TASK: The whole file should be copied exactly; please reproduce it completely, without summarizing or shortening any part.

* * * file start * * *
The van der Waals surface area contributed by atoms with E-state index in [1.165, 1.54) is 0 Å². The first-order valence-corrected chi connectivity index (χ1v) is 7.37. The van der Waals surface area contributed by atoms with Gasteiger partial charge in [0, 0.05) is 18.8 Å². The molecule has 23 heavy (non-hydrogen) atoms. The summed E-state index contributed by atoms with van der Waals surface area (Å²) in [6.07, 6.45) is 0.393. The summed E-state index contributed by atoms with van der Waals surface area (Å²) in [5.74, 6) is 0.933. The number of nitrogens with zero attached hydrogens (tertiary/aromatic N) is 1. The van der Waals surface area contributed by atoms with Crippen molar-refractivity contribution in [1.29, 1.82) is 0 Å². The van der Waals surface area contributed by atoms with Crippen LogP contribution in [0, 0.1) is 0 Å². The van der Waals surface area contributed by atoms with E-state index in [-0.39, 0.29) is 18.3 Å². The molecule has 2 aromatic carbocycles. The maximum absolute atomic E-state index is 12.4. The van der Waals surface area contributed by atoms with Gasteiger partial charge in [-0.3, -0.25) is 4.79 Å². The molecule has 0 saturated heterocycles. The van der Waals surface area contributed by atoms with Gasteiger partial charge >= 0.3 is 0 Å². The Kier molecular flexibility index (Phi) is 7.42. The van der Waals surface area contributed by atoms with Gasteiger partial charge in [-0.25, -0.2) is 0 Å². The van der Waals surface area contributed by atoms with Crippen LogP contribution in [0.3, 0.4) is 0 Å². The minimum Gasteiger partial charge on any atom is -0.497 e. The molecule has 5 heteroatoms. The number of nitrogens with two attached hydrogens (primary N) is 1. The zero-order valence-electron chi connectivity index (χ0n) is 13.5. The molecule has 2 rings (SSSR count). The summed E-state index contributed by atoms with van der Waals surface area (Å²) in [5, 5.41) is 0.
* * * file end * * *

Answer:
The van der Waals surface area contributed by atoms with E-state index in [1.165, 1.54) is 0 Å². The first-order valence-corrected chi connectivity index (χ1v) is 7.37. The van der Waals surface area contributed by atoms with Gasteiger partial charge in [0, 0.05) is 18.8 Å². The molecule has 23 heavy (non-hydrogen) atoms. The summed E-state index contributed by atoms with van der Waals surface area (Å²) in [6.07, 6.45) is 0.393. The summed E-state index contributed by atoms with van der Waals surface area (Å²) in [5.74, 6) is 0.933. The number of nitrogens with zero attached hydrogens (tertiary/aromatic N) is 1. The van der Waals surface area contributed by atoms with Crippen molar-refractivity contribution in [1.29, 1.82) is 0 Å². The van der Waals surface area contributed by atoms with Crippen LogP contribution in [0, 0.1) is 0 Å². The van der Waals surface area contributed by atoms with E-state index in [-0.39, 0.29) is 18.3 Å². The molecule has 2 aromatic carbocycles. The maximum absolute atomic E-state index is 12.4. The van der Waals surface area contributed by atoms with Gasteiger partial charge in [-0.3, -0.25) is 4.79 Å². The molecule has 0 saturated heterocycles. The van der Waals surface area contributed by atoms with Gasteiger partial charge >= 0.3 is 0 Å². The Kier molecular flexibility index (Phi) is 7.42. The van der Waals surface area contributed by atoms with Gasteiger partial charge in [-0.25, -0.2) is 0 Å². The van der Waals surface area contributed by atoms with Crippen LogP contribution in [0.3, 0.4) is 0 Å². The minimum Gasteiger partial charge on any atom is -0.497 e. The molecule has 5 heteroatoms. The number of nitrogens with two attached hydrogens (primary N) is 1. The zero-order valence-electron chi connectivity index (χ0n) is 13.5. The molecule has 2 rings (SSSR count). The summed E-state index contributed by atoms with van der Waals surface area (Å²) in [5, 5.41) is 0.